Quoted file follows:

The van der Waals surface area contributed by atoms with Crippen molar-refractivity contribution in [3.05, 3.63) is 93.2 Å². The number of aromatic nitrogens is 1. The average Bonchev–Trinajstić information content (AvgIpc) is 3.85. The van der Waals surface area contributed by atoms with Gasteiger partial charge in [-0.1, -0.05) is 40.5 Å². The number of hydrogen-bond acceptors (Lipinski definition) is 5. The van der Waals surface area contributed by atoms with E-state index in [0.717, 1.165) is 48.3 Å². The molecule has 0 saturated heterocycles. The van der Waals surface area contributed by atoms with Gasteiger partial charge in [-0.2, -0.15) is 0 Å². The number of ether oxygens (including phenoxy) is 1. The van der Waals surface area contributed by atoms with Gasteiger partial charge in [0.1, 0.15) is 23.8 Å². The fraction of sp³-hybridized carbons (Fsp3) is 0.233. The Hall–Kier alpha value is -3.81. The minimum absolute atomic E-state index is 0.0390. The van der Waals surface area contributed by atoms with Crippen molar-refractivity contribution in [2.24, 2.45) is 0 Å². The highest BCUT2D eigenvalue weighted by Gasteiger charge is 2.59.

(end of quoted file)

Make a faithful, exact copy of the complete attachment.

The van der Waals surface area contributed by atoms with Crippen molar-refractivity contribution in [3.05, 3.63) is 93.2 Å². The number of aromatic nitrogens is 1. The average Bonchev–Trinajstić information content (AvgIpc) is 3.85. The van der Waals surface area contributed by atoms with Gasteiger partial charge in [-0.1, -0.05) is 40.5 Å². The number of hydrogen-bond acceptors (Lipinski definition) is 5. The van der Waals surface area contributed by atoms with E-state index in [0.717, 1.165) is 48.3 Å². The molecule has 0 saturated heterocycles. The van der Waals surface area contributed by atoms with Gasteiger partial charge in [-0.2, -0.15) is 0 Å². The number of ether oxygens (including phenoxy) is 1. The van der Waals surface area contributed by atoms with Gasteiger partial charge in [0.1, 0.15) is 23.8 Å². The fraction of sp³-hybridized carbons (Fsp3) is 0.233. The Hall–Kier alpha value is -3.81. The minimum absolute atomic E-state index is 0.0390. The van der Waals surface area contributed by atoms with Crippen molar-refractivity contribution in [2.24, 2.45) is 0 Å². The highest BCUT2D eigenvalue weighted by Gasteiger charge is 2.59.